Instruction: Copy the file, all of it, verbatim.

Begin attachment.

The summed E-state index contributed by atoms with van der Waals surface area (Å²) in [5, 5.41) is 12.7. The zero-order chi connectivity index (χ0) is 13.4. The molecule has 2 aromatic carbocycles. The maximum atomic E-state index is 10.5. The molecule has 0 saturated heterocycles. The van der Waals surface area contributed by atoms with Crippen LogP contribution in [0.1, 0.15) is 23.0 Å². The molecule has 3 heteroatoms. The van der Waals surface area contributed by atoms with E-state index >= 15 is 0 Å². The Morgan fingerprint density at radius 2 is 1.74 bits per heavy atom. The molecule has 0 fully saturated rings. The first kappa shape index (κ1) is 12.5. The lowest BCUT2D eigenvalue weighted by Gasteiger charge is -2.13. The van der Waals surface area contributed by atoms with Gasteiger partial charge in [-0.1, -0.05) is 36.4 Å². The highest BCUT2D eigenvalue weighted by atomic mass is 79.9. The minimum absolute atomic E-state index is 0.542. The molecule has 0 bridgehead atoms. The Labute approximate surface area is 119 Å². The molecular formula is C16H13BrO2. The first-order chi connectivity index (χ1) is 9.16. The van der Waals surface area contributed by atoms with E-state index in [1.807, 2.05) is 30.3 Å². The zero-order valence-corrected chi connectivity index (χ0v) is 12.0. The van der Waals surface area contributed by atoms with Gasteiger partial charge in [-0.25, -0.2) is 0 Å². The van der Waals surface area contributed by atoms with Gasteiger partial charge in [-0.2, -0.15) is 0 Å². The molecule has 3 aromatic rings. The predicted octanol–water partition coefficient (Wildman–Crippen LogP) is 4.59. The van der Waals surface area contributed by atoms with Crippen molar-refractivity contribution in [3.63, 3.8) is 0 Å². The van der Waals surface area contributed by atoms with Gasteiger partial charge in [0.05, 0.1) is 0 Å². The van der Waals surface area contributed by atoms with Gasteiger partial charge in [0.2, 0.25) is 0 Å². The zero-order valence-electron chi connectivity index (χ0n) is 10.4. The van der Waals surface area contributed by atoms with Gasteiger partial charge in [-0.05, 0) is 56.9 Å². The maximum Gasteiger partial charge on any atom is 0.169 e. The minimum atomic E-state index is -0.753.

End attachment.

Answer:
The summed E-state index contributed by atoms with van der Waals surface area (Å²) in [5, 5.41) is 12.7. The zero-order chi connectivity index (χ0) is 13.4. The molecule has 2 aromatic carbocycles. The maximum atomic E-state index is 10.5. The molecule has 0 saturated heterocycles. The van der Waals surface area contributed by atoms with Crippen LogP contribution in [0.1, 0.15) is 23.0 Å². The molecule has 3 heteroatoms. The van der Waals surface area contributed by atoms with E-state index >= 15 is 0 Å². The Morgan fingerprint density at radius 2 is 1.74 bits per heavy atom. The molecule has 0 fully saturated rings. The first kappa shape index (κ1) is 12.5. The lowest BCUT2D eigenvalue weighted by Gasteiger charge is -2.13. The van der Waals surface area contributed by atoms with Gasteiger partial charge in [-0.1, -0.05) is 36.4 Å². The highest BCUT2D eigenvalue weighted by atomic mass is 79.9. The minimum absolute atomic E-state index is 0.542. The molecule has 0 bridgehead atoms. The Labute approximate surface area is 119 Å². The molecular formula is C16H13BrO2. The first-order chi connectivity index (χ1) is 9.16. The van der Waals surface area contributed by atoms with E-state index in [1.807, 2.05) is 30.3 Å². The zero-order valence-corrected chi connectivity index (χ0v) is 12.0. The van der Waals surface area contributed by atoms with Gasteiger partial charge in [-0.25, -0.2) is 0 Å². The van der Waals surface area contributed by atoms with Gasteiger partial charge in [-0.2, -0.15) is 0 Å². The molecule has 3 aromatic rings. The predicted octanol–water partition coefficient (Wildman–Crippen LogP) is 4.59. The van der Waals surface area contributed by atoms with Crippen molar-refractivity contribution in [3.63, 3.8) is 0 Å². The van der Waals surface area contributed by atoms with Gasteiger partial charge in [0.05, 0.1) is 0 Å². The van der Waals surface area contributed by atoms with Gasteiger partial charge in [0.2, 0.25) is 0 Å². The zero-order valence-electron chi connectivity index (χ0n) is 10.4. The van der Waals surface area contributed by atoms with Gasteiger partial charge in [-0.05, 0) is 56.9 Å². The maximum Gasteiger partial charge on any atom is 0.169 e. The minimum atomic E-state index is -0.753.